A viewfinder is the little display unit on top of a DSLR or mirrorless camera. It is an essential component of a camera because it is the “window” through which a photographer looks to compose the photographs. Not all cameras have it, in that case, the photographer will use the rear LCD screen.
Whatever you see through the viewfinder is the exact image you will capture. Furthermore, it also lets you focus more accurately when shooting. When you use the viewfinder, you will bring the camera close to your eye, allowing for a more accurate and stable shoot.
When using the LCD screen instead, you’ll keep the camera distant from you. As a result, you risk missing focus or obtaining a blurred photo due to camera shaking.
The viewfinder is a tiny rectangular screen built into almost all modern DSLR and mirrorless cameras. It’s a useful tool, mainly when shooting action photography. With fast-moving subjects, it helps the photographer frame images accurately.
The viewfinder displays significant camera settings. It shows focus points, the light meter, exposure information, shutter speed, aperture, and ISO, among other settings.
Diopter: shooters using correction glasses can use the diopter to adjust the focus and getting a sharp image on the small screen.
You can watch this video if you want to learn how to adjust the diopter.
When the light passes through the lens a mirror bounces it to a prism that directs it to the viewfinder. This system is the pentaprism. Full-frame and professional DSLRs feature a pentaprism, while APS-C cameras have a pentamirror. The pentamirror as the name suggests uses a mirror to reflect the light to the viewfinder. They are less bright than pentaprisms.
Curiosity: pentaprisms are probably the reason why single lens reflex (SLR) cameras have been a success. Older systems could have the image turned the other way around or flipped.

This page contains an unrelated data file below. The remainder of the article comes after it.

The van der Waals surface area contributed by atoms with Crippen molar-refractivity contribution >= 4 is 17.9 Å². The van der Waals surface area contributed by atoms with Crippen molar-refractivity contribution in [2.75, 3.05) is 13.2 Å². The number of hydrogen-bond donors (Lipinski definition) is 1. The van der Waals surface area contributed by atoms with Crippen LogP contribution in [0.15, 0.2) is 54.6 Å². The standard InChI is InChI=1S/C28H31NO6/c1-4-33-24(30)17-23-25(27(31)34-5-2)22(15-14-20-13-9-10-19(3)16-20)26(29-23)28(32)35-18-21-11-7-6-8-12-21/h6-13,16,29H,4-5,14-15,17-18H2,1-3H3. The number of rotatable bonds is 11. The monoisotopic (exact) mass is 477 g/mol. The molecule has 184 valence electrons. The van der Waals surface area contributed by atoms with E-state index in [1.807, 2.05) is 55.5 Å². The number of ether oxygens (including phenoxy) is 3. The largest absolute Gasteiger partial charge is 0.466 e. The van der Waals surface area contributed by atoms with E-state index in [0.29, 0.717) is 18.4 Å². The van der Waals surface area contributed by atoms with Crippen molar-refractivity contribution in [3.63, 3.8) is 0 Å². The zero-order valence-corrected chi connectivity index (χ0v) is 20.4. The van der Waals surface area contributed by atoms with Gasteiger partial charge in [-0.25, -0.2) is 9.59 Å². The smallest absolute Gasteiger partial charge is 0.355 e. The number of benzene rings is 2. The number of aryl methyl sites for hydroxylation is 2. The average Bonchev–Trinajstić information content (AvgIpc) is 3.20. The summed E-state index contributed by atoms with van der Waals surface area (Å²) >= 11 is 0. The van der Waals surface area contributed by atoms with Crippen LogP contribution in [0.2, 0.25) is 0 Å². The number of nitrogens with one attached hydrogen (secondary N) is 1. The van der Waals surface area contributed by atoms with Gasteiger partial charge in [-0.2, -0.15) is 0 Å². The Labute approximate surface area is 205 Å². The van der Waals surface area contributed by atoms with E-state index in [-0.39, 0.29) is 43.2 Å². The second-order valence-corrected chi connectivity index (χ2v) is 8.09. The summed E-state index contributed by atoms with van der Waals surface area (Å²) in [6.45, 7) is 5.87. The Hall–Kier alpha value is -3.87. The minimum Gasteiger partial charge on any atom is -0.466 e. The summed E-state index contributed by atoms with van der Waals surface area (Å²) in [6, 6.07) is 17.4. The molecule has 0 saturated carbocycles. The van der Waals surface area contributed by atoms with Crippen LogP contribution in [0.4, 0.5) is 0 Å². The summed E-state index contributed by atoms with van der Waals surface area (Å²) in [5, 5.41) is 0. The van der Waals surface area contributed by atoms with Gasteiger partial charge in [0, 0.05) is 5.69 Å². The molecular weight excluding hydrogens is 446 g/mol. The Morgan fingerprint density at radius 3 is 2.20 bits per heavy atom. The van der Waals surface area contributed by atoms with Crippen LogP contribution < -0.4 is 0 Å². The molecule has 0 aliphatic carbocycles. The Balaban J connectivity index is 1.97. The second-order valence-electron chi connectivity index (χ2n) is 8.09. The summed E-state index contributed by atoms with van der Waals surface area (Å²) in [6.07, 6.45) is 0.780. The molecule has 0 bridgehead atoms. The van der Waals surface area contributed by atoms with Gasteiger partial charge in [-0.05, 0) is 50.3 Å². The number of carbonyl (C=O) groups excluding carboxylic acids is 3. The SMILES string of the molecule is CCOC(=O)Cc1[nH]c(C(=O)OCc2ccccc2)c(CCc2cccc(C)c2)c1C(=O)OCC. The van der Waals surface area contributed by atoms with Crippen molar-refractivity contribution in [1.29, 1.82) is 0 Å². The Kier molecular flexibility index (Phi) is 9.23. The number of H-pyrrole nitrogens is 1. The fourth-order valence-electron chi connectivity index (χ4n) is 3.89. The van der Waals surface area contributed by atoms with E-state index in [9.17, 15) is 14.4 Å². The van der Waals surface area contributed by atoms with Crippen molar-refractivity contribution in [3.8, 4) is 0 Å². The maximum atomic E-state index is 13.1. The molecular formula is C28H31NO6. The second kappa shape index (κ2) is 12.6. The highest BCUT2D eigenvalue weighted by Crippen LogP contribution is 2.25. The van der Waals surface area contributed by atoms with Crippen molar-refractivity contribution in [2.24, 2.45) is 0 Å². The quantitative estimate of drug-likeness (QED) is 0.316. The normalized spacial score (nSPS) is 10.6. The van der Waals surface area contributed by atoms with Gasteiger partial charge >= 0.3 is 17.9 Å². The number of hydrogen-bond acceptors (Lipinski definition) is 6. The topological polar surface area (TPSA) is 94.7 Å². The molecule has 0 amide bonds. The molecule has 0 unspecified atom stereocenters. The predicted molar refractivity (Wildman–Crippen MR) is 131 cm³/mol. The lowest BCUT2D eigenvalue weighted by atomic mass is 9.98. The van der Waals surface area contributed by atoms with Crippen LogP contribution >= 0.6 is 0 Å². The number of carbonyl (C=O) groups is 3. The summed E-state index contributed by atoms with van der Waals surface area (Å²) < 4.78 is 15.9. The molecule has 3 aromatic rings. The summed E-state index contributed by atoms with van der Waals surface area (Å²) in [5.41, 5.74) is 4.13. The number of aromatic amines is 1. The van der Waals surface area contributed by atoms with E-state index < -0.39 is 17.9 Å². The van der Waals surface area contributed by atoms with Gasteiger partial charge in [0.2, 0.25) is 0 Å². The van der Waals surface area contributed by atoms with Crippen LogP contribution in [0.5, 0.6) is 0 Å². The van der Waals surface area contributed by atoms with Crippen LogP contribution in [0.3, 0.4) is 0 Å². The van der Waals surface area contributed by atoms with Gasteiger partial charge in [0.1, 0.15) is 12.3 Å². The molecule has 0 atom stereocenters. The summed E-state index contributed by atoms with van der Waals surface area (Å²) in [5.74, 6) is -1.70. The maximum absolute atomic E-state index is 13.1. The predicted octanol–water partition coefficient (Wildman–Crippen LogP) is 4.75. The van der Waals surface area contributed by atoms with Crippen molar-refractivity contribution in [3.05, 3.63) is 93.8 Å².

In old rangefinder cameras, the viewfinder and the lens were separate from each other. The downside was that it created a parallax effect with subjects too close to the camera.
Today’s cameras look through the lens. They have optical or electronic viewfinders.
- The Optical Viewfinder (OVF) is built-in in DSLR cameras. The light passes through the lens (TTL), hits a mirror that reflects it into the viewfinder via a pentaprism. The picture you see through this viewfinder tends to be sharp and bright since it’s the same image seen by the lens.
- In the Electronic or Digital Viewfinder (EVF), the light passes through the lens. Before hitting the sensor, it’s processed and displayed on the viewfinder LCD as a digital image. The EVF is in mirrorless cameras and consumes battery power, unlike optical viewfinders.
Both optical and electronic viewfinders have their sets of advantages and downsides. When looking through an EVF, you’ll see much more information. Thanks to the brightness of the electronic viewfinder, you can see even in dark conditions.
Holding the camera up to the eye has certain advantages. It’s useful to see info such as the histogram, focus peaking, and image playback. Access to these settings while looking through the viewfinder makes shooting easier.
For this reason, mirrorless cameras have made DSLRs look old in this regard. But on the other side, DSLR cameras benefit from a real live view with no time delay. Besides, on a DSLR, the battery lasts longer thanks also to the optical viewfinder not consuming power.
Now that you know how things works internally, you will make a more informed decision when buying your next camera.
Stefano Caioni is a photographer from Sydney, Australia. Founder and editor of Pixinfocus, his passion for photography helps him explore new places and live new adventures. Thanks to photography he reconnected with the outdoors and was able to travel the world and take photos of some of the most beautiful places on Earth.